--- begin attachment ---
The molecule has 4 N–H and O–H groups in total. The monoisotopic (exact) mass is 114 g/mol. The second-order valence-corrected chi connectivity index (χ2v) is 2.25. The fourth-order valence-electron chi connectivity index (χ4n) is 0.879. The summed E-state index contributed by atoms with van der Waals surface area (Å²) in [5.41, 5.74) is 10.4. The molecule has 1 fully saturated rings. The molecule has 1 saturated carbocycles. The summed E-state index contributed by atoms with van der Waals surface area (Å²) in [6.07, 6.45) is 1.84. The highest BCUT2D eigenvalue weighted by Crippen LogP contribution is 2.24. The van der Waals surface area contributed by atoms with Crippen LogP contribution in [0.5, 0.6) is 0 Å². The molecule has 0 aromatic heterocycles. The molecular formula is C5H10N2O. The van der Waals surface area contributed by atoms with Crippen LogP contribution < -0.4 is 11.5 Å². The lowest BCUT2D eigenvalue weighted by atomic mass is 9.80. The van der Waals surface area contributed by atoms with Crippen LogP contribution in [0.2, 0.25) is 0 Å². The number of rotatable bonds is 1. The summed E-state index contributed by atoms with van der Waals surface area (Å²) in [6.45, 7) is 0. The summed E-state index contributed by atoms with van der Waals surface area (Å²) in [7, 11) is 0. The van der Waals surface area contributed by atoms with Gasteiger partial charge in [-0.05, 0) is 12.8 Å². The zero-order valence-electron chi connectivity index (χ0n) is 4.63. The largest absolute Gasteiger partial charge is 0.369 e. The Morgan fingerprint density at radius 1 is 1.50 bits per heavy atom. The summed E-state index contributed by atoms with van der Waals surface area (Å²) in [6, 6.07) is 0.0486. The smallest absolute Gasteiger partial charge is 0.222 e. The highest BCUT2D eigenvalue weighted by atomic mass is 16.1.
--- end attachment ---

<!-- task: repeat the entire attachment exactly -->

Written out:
The molecule has 4 N–H and O–H groups in total. The monoisotopic (exact) mass is 114 g/mol. The second-order valence-corrected chi connectivity index (χ2v) is 2.25. The fourth-order valence-electron chi connectivity index (χ4n) is 0.879. The summed E-state index contributed by atoms with van der Waals surface area (Å²) in [5.41, 5.74) is 10.4. The molecule has 1 fully saturated rings. The molecule has 1 saturated carbocycles. The summed E-state index contributed by atoms with van der Waals surface area (Å²) in [6.07, 6.45) is 1.84. The highest BCUT2D eigenvalue weighted by Crippen LogP contribution is 2.24. The van der Waals surface area contributed by atoms with Crippen LogP contribution in [0.5, 0.6) is 0 Å². The molecule has 0 aromatic heterocycles. The molecular formula is C5H10N2O. The van der Waals surface area contributed by atoms with Crippen LogP contribution < -0.4 is 11.5 Å². The lowest BCUT2D eigenvalue weighted by atomic mass is 9.80. The van der Waals surface area contributed by atoms with Crippen LogP contribution in [0.2, 0.25) is 0 Å². The number of rotatable bonds is 1. The summed E-state index contributed by atoms with van der Waals surface area (Å²) in [6.45, 7) is 0. The summed E-state index contributed by atoms with van der Waals surface area (Å²) in [7, 11) is 0. The van der Waals surface area contributed by atoms with Gasteiger partial charge in [-0.05, 0) is 12.8 Å². The zero-order valence-electron chi connectivity index (χ0n) is 4.63. The largest absolute Gasteiger partial charge is 0.369 e. The Morgan fingerprint density at radius 1 is 1.50 bits per heavy atom. The summed E-state index contributed by atoms with van der Waals surface area (Å²) in [6, 6.07) is 0.0486. The smallest absolute Gasteiger partial charge is 0.222 e. The highest BCUT2D eigenvalue weighted by atomic mass is 16.1.